In practice, this means creating firm links with the country where the language is spoken and/or building and maintaining mutually enriching friendships with native speakers. In this way, you create an emotional dimension rather than limiting yourself solely to the intellectual domain. The former is much more permanent than the latter, it stays with you for life, it doesn’t just slip from your memory banks like a dried-up verb table.

A new language - a door to a whole new life

A new language – a door to a whole new life

As I’ve already lamented, a number of languages I had spent some time learning in the past never made it beyond the launch pad, because I failed to integrate them into my life in a meaningful way. My three main languages, German, English and Spanish, on the other hand, are firmly rooted in my psyche. They are not just something I “do” twenty minutes or so each day. They are part of who I am. If one of them were taken from me, it would be like losing an arm.

German is my native language, and although I left Germany back in 1991, I still have family and friends there. As for English, I lived in the UK for over two decades, virtually all of my adult life, and so I maintain a rash of personal and professional connections with this country, which, incidentally, I still consider to be my home. Also, my day-to-day work life takes place in English. English is, if you will, my main operating language.

And Spanish… well, Spain is where I live right now, so my attachment to this country is growing deeper by the day, as I’m slowly crawling towards greater proficiency in the language. I guess I should point out that my primary reason for moving to Spain was, in fact, to get to grips with Spanish, a desire I’ve been harbouring ever since I was a teenager.

Besides tinkering with my Spanish, I’ve embarked on another linguistic challenge, which is Portuguese. I started learning just a bit over a year ago, and I guess it’s time to start thinking about how I’m going to weave those loose strands of Portuguese into my world. Moving to Portugal is not an option right now, that would be too much of an upheaval too soon, and my level of Spanish still leaves much to be desired.

The good thing about being in Spain is that Portugal is right next door, and that flights are pretty affordable. Before I packed my bags to come to Spain almost three years ago, I signed up for a couple of week-long stints with a language school here. They arranged accommodation for me with a local couple who I’m still friends with, and I made my first few contacts from that base. Seeing as that strategy had already served me so well, I was thinking of taking the same approach with Project Portuguese.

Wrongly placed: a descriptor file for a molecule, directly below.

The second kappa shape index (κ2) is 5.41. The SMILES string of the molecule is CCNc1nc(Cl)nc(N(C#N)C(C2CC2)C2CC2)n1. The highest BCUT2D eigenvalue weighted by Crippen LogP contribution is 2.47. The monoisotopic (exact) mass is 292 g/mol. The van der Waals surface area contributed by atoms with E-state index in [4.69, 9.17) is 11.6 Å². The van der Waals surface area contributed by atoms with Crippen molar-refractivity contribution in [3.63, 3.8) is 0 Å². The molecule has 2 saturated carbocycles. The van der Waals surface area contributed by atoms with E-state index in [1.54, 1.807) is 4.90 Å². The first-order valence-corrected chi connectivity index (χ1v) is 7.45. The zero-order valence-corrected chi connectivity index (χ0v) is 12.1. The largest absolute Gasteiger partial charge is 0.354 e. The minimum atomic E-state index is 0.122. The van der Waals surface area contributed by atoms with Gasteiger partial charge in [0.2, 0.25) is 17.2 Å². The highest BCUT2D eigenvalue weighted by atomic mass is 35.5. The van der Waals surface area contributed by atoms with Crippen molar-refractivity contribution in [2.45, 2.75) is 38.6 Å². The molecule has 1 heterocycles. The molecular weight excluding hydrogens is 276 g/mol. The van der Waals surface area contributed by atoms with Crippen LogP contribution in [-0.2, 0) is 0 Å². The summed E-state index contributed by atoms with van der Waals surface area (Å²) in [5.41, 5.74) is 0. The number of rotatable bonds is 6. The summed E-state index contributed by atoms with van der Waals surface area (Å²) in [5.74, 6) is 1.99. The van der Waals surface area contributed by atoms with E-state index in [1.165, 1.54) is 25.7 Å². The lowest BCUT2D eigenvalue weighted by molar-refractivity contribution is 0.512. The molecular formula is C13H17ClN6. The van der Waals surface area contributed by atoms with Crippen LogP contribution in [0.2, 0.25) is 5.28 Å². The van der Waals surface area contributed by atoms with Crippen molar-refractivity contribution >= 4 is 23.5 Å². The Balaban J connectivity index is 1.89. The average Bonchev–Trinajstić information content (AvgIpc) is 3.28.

When I started thinking about this a bit more in detail, however, I had a realisation: I don’t actually want the language school bit. The truth is that I don’t enjoy spending hours and hours in a classroom. I’m often left so worn out, that all I want to do afterwards is lie flat on a bed with a wet flannel over my eyes. Plus, I do have a great Portuguese teacher who I see every week, so I’ve got the teaching part covered. The whole point of being in Portugal is to get some practice, to interact with Portuguese people, not have a forced conversation with a Dutch classmate.

Well, I thought, why not try and find someone in Portugal prepared to rent out a spare room to me for a week or so? That would give me the chance to talk about everyday domestic stuff, exchange a few opinions over breakfast, and maybe do some grocery shopping together. After all, I don’t need a 24/7 babysitter nor a full-time tour guide, I can entertain myself and, as a roving freelancer, I shall bring my laptop and my work with me.  I can also offer a language exchange, if they wanted to practice their English or their German.

So, this is going to be my new project 🙂

A friend of mine has already passed me a potential contact, which I still need to follow up. If anyone out there has any useful suggestions or knows someone in Portugal who may be interested, please get in touch.

*    *    *    *

[What does it take until you finally “sound like yourself” in another language? Here is a post I wrote on this topic.]


Language Learning: Darn Interference!

Teresa, my Portuguese teacher, harbours a dark fantasy. She would love to get hold of one of MemoryEraserthose Men-In-Black memory eraser sticks and expunge every trace of Spanish from her students’ brains. Then she could finally teach us proper Portuguese from scratch.